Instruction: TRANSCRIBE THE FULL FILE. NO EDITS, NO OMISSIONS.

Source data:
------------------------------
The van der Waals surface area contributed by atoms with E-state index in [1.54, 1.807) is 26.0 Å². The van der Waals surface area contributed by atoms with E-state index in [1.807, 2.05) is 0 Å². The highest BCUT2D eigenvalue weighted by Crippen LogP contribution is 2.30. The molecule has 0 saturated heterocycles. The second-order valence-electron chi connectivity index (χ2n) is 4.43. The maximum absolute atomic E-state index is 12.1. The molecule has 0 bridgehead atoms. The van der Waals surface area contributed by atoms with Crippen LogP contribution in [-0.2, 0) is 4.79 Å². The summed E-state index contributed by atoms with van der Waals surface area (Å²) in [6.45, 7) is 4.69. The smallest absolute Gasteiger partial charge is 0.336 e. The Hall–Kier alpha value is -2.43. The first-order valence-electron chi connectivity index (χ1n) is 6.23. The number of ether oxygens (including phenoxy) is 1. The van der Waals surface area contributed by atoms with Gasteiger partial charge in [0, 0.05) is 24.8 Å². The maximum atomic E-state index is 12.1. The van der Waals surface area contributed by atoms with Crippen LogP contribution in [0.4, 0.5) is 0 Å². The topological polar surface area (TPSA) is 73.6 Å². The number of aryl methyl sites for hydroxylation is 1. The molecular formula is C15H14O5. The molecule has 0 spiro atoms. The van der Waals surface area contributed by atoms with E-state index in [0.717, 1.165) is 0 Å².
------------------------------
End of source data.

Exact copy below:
The van der Waals surface area contributed by atoms with E-state index in [1.54, 1.807) is 26.0 Å². The van der Waals surface area contributed by atoms with E-state index in [1.807, 2.05) is 0 Å². The highest BCUT2D eigenvalue weighted by Crippen LogP contribution is 2.30. The molecule has 0 saturated heterocycles. The second-order valence-electron chi connectivity index (χ2n) is 4.43. The maximum absolute atomic E-state index is 12.1. The molecule has 0 bridgehead atoms. The van der Waals surface area contributed by atoms with Crippen LogP contribution in [-0.2, 0) is 4.79 Å². The summed E-state index contributed by atoms with van der Waals surface area (Å²) in [6.45, 7) is 4.69. The smallest absolute Gasteiger partial charge is 0.336 e. The Hall–Kier alpha value is -2.43. The first-order valence-electron chi connectivity index (χ1n) is 6.23. The number of ether oxygens (including phenoxy) is 1. The van der Waals surface area contributed by atoms with Gasteiger partial charge in [0, 0.05) is 24.8 Å². The maximum atomic E-state index is 12.1. The van der Waals surface area contributed by atoms with Crippen LogP contribution in [0.4, 0.5) is 0 Å². The topological polar surface area (TPSA) is 73.6 Å². The number of aryl methyl sites for hydroxylation is 1. The molecular formula is C15H14O5. The molecule has 0 spiro atoms. The van der Waals surface area contributed by atoms with E-state index in [0.717, 1.165) is 0 Å².